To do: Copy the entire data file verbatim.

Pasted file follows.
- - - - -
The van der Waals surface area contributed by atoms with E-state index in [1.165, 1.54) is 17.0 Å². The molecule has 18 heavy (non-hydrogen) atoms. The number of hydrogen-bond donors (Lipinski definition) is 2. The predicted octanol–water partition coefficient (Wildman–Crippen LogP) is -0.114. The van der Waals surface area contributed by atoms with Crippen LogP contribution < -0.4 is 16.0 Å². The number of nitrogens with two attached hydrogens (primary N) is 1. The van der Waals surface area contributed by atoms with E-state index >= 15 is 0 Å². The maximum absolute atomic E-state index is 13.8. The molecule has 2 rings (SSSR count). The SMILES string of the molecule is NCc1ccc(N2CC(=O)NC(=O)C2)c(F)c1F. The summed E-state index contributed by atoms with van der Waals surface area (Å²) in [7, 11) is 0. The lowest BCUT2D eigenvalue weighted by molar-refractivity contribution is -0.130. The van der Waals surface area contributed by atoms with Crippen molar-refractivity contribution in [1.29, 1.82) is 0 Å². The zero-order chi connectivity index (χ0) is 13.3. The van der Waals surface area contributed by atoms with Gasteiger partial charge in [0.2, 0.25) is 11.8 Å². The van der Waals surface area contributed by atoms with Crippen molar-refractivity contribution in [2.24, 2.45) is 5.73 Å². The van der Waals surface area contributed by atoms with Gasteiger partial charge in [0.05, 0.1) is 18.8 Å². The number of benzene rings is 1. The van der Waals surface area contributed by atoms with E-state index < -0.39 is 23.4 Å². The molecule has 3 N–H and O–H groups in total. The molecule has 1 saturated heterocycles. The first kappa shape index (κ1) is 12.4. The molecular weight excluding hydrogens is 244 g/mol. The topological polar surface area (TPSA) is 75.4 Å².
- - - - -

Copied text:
The van der Waals surface area contributed by atoms with E-state index in [1.165, 1.54) is 17.0 Å². The molecule has 18 heavy (non-hydrogen) atoms. The number of hydrogen-bond donors (Lipinski definition) is 2. The predicted octanol–water partition coefficient (Wildman–Crippen LogP) is -0.114. The van der Waals surface area contributed by atoms with Crippen LogP contribution < -0.4 is 16.0 Å². The number of nitrogens with two attached hydrogens (primary N) is 1. The van der Waals surface area contributed by atoms with E-state index >= 15 is 0 Å². The maximum absolute atomic E-state index is 13.8. The molecule has 2 rings (SSSR count). The SMILES string of the molecule is NCc1ccc(N2CC(=O)NC(=O)C2)c(F)c1F. The summed E-state index contributed by atoms with van der Waals surface area (Å²) in [7, 11) is 0. The lowest BCUT2D eigenvalue weighted by molar-refractivity contribution is -0.130. The van der Waals surface area contributed by atoms with Crippen molar-refractivity contribution in [1.29, 1.82) is 0 Å². The zero-order chi connectivity index (χ0) is 13.3. The van der Waals surface area contributed by atoms with Gasteiger partial charge in [0.2, 0.25) is 11.8 Å². The van der Waals surface area contributed by atoms with Crippen molar-refractivity contribution in [2.24, 2.45) is 5.73 Å². The van der Waals surface area contributed by atoms with Gasteiger partial charge in [0.05, 0.1) is 18.8 Å². The number of benzene rings is 1. The van der Waals surface area contributed by atoms with E-state index < -0.39 is 23.4 Å². The molecule has 3 N–H and O–H groups in total. The molecule has 1 saturated heterocycles. The first kappa shape index (κ1) is 12.4. The molecular weight excluding hydrogens is 244 g/mol. The topological polar surface area (TPSA) is 75.4 Å².